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Using airborne light detection and ranging as a sampling tool for estimating forest biomass resources in the upper Tanana Valley of interior AlaskaAuthor(s): Hans-Erik Andersen; Jacob Strunk; Hailemariam Temesgen
Source: Western Journal of Applied Forestry. 26(4): 157-164
Publication Series: Scientific Journal (JRNL)
Station: Pacific Northwest Research Station
PDF: Download Publication (1.03 MB)
DescriptionAirborne laser scanning, collected in a sampling mode, has the potential to be a valuable tool for estimating the biomass resources available to support bioenergy production in rural communities of interior Alaska. In this study, we present a methodology for estimating forest biomass over a 201,226-ha area (of which 163,913 ha are forested) in the upper Tanana valley of interior Alaska using a combination of 79 field plots and high-density airborne light detection and ranging (LiDAR) collected in a sampling mode along 27 single strips (swaths) spaced approximately 2.5 km apart. A model-based approach to estimating total aboveground biomass for the area is presented. Although a design-based sampling approach (based on a probability sample of field plots) would allow for stronger inference, a model-based approach is justified when the cost of obtaining a probability sample is prohibitive. Using a simulation-based approach, the proportion of the variability associated with sampling error and modeling error was assessed. Results indicate that LiDAR sampling can be used to obtain estimates of total biomass with on acceptable level of precision (8.1 ± 0.7 [8%] teragrams [total ± SD]), with sampling error accounting for 58% of the SD of the bootstrap distribution. In addition, we investigated the influence of plot location (i.e., GPS) error, plot size, and field-measured diameter threshold on the variability of the total biomass estimate. We found that using a larger plot (1/30 ha versus 1/59 ha) and a lower diameter threshold (7.6 versus 12.5 cm) significantly reduced the SD of the bootstrap distribution (by approximately 20%), whereas larger plot location error (over a range from 0 to 20 m root mean square error) steadily increased variability at both plot sizes.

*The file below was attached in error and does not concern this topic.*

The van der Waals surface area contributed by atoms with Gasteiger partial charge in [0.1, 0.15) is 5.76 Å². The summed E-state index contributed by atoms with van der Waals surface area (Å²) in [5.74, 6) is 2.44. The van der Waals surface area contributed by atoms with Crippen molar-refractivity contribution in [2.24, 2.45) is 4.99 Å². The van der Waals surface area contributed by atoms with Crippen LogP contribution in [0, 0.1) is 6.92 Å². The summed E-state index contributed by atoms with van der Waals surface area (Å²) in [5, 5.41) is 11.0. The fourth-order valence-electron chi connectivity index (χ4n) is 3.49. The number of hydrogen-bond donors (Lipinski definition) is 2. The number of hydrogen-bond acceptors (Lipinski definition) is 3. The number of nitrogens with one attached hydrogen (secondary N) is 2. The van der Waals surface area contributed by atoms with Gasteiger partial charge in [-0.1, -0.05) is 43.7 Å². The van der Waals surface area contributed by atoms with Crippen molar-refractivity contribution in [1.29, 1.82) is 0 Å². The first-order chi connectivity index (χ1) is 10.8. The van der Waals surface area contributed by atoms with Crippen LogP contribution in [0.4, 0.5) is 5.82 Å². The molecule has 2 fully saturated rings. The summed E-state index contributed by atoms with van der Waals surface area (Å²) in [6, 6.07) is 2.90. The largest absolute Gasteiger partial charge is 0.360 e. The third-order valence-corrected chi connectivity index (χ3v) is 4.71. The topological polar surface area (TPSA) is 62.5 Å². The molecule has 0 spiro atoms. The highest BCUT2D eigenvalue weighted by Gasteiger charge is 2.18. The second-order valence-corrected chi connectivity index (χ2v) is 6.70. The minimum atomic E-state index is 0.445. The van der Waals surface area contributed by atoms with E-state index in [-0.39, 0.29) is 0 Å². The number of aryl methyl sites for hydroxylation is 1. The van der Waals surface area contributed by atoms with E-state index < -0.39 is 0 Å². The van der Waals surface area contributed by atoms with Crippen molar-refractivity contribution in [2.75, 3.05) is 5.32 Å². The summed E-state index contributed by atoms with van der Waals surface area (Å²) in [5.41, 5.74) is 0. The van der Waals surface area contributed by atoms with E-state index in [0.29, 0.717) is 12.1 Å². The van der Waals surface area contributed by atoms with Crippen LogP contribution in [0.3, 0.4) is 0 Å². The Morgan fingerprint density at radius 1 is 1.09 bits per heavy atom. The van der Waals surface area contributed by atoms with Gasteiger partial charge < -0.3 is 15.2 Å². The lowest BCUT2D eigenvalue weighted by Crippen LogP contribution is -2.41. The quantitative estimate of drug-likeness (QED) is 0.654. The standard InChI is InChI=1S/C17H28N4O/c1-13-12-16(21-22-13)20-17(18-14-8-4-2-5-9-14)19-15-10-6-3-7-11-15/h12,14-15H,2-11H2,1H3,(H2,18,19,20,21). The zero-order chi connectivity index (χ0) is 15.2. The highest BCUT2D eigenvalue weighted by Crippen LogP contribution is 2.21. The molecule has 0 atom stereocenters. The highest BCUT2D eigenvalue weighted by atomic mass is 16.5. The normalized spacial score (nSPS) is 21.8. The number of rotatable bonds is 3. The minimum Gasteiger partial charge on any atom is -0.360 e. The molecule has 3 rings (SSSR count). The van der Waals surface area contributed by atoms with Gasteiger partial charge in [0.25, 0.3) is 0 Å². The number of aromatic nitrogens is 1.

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CitationAndersen, Hans-Erik; Strunk, Jacob; Temesgen, Hailemariam. 2011. Using airborne light detection and ranging as a sampling tool for estimating forest biomass resources in the upper Tanana Valley of interior Alaska. Western Journal of Applied Forestry. 26(4): 157-164.
KeywordsLiDAR, biomass, forest inventory, sampling
- Using airborne lidar as a sampling tool for estimating forest biomass resources in the upper Tanana Valley of interior Alaska
- Using multi-level remote sensing and ground data to estimate forest biomass resources in remote regions: a case study in the boreal forests of interior Alaska
- Forest aboveground biomass mapping and estimation across multiple spatial scales using model-based inference
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